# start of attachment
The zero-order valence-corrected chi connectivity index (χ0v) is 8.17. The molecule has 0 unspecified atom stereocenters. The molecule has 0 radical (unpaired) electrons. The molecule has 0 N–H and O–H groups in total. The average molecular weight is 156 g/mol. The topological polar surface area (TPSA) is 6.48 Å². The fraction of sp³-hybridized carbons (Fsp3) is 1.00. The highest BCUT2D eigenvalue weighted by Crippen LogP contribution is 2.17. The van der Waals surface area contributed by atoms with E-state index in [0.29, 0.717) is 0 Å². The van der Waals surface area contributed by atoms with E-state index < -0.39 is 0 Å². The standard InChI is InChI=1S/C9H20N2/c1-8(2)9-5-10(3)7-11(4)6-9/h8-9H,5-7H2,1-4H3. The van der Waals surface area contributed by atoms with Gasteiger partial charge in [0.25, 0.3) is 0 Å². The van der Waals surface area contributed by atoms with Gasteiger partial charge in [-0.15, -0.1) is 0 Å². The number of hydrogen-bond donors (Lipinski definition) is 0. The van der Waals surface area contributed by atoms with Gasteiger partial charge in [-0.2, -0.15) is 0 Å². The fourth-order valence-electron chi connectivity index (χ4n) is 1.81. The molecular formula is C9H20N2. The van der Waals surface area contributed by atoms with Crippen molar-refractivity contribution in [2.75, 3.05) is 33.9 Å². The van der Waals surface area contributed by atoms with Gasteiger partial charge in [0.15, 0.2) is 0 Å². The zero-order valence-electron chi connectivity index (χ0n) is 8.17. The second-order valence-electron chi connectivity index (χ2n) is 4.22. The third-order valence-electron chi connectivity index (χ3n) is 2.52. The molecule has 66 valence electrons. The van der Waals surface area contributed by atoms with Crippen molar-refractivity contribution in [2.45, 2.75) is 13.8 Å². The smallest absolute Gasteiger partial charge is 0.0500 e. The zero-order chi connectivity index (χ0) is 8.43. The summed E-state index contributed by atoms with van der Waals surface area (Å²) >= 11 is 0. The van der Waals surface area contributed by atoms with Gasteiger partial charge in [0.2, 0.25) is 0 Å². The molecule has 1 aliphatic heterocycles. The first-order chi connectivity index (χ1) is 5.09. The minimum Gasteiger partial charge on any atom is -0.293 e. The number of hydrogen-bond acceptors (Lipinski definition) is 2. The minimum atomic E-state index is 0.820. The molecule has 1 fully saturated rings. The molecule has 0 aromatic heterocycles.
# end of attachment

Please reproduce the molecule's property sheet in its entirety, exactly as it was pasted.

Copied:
The zero-order valence-corrected chi connectivity index (χ0v) is 8.17. The molecule has 0 unspecified atom stereocenters. The molecule has 0 radical (unpaired) electrons. The molecule has 0 N–H and O–H groups in total. The average molecular weight is 156 g/mol. The topological polar surface area (TPSA) is 6.48 Å². The fraction of sp³-hybridized carbons (Fsp3) is 1.00. The highest BCUT2D eigenvalue weighted by Crippen LogP contribution is 2.17. The van der Waals surface area contributed by atoms with E-state index in [0.29, 0.717) is 0 Å². The van der Waals surface area contributed by atoms with E-state index < -0.39 is 0 Å². The standard InChI is InChI=1S/C9H20N2/c1-8(2)9-5-10(3)7-11(4)6-9/h8-9H,5-7H2,1-4H3. The van der Waals surface area contributed by atoms with Gasteiger partial charge in [0.25, 0.3) is 0 Å². The van der Waals surface area contributed by atoms with Gasteiger partial charge in [-0.15, -0.1) is 0 Å². The number of hydrogen-bond donors (Lipinski definition) is 0. The van der Waals surface area contributed by atoms with Gasteiger partial charge in [-0.2, -0.15) is 0 Å². The fourth-order valence-electron chi connectivity index (χ4n) is 1.81. The molecular formula is C9H20N2. The van der Waals surface area contributed by atoms with Crippen molar-refractivity contribution in [2.75, 3.05) is 33.9 Å². The van der Waals surface area contributed by atoms with Gasteiger partial charge in [0.15, 0.2) is 0 Å². The zero-order valence-electron chi connectivity index (χ0n) is 8.17. The second-order valence-electron chi connectivity index (χ2n) is 4.22. The third-order valence-electron chi connectivity index (χ3n) is 2.52. The molecule has 66 valence electrons. The van der Waals surface area contributed by atoms with Crippen molar-refractivity contribution in [2.45, 2.75) is 13.8 Å². The smallest absolute Gasteiger partial charge is 0.0500 e. The zero-order chi connectivity index (χ0) is 8.43. The summed E-state index contributed by atoms with van der Waals surface area (Å²) >= 11 is 0. The van der Waals surface area contributed by atoms with Gasteiger partial charge in [0.2, 0.25) is 0 Å². The molecule has 1 aliphatic heterocycles. The first-order chi connectivity index (χ1) is 5.09. The minimum Gasteiger partial charge on any atom is -0.293 e. The number of hydrogen-bond acceptors (Lipinski definition) is 2. The minimum atomic E-state index is 0.820. The molecule has 1 fully saturated rings. The molecule has 0 aromatic heterocycles.